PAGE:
According to a study conducted by Social Work researchers from the University of Washington, Synthetic Cannabis is the preferred drug of choice among active duty US Army personnel who use illicit drugs. Synthetic marijuana, also known as Spice, is made from Cannabis plant material coated with chemicals that are designed to mimic THC, the psychoactive compound found naturally in marijuana. The U.S. Drug Enforcement Administration has listed several of synthetic marijuana’s main chemical compounds as Schedule 1 substances, and obviously illegal. Due to legal restrictions, producers are always altering their chemical compounds to remain technically legal, thus exposing users to an ever changing cocktail of chemicals and exposing them to unknown hazards and risks associated with dangerous chemical compounds.
Adverse health effects linked to synthetic cannabis use have not been widely studied yet, but hospital emergency rooms have reported seizures, nausea, vomiting, and cardiovascular and respiratory problems among users. Psychological effects of using synthetic marijuana can include anxiety, confusion, agitation, irritability, depression and memory loss issues.
Some of the study’s other reported findings include: Users of synthetic marijuana were younger and less educated than those who were dependent only on alcohol. Users were more likely to be single and earned less money than other service personnel who were dependent on other drugs or alcohol. Users preferred synthetic Cannabis because they believed it left their systems more quickly than traditional cannabis. The study noted no differences related to ethnicity, race, service deployment locations, history or religious choice. Researchers also found that synthetic cannabis users were two-and-a-half times more likely to develop drug dependence than those who used other drugs (but not alcohol).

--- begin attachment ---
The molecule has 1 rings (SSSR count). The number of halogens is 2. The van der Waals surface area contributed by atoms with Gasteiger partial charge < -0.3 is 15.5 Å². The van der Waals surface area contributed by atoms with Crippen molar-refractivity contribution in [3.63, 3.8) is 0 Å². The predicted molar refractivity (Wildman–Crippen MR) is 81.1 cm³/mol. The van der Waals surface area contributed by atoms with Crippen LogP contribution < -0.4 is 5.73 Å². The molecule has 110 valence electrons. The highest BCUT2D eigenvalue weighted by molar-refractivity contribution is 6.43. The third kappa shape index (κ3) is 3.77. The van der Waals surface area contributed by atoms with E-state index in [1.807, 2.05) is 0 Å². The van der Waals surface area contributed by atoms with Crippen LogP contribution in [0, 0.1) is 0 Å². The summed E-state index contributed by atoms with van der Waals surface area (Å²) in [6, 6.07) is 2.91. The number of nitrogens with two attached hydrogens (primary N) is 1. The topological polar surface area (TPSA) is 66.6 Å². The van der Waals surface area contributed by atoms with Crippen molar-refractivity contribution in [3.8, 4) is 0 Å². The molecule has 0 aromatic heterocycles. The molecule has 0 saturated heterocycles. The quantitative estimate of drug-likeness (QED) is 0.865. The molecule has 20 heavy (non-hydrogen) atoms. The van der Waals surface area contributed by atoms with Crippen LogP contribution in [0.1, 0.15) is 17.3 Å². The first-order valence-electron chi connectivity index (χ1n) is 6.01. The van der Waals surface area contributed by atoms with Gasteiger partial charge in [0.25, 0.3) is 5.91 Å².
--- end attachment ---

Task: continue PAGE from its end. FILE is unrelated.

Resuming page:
An additional hazard associated with habitual synthetic marijuana use was needing more and more of the substance to achieve the same effect, or “high” a hallmark of drug dependence. More than three-quarters of the study’s users admitted using the drug for much longer than originally intended (i.e., planning to take just a few puffs after work, but then smoking it for hours).
The research is online and will be published in the July 2014 issue of Addictive Behaviors.
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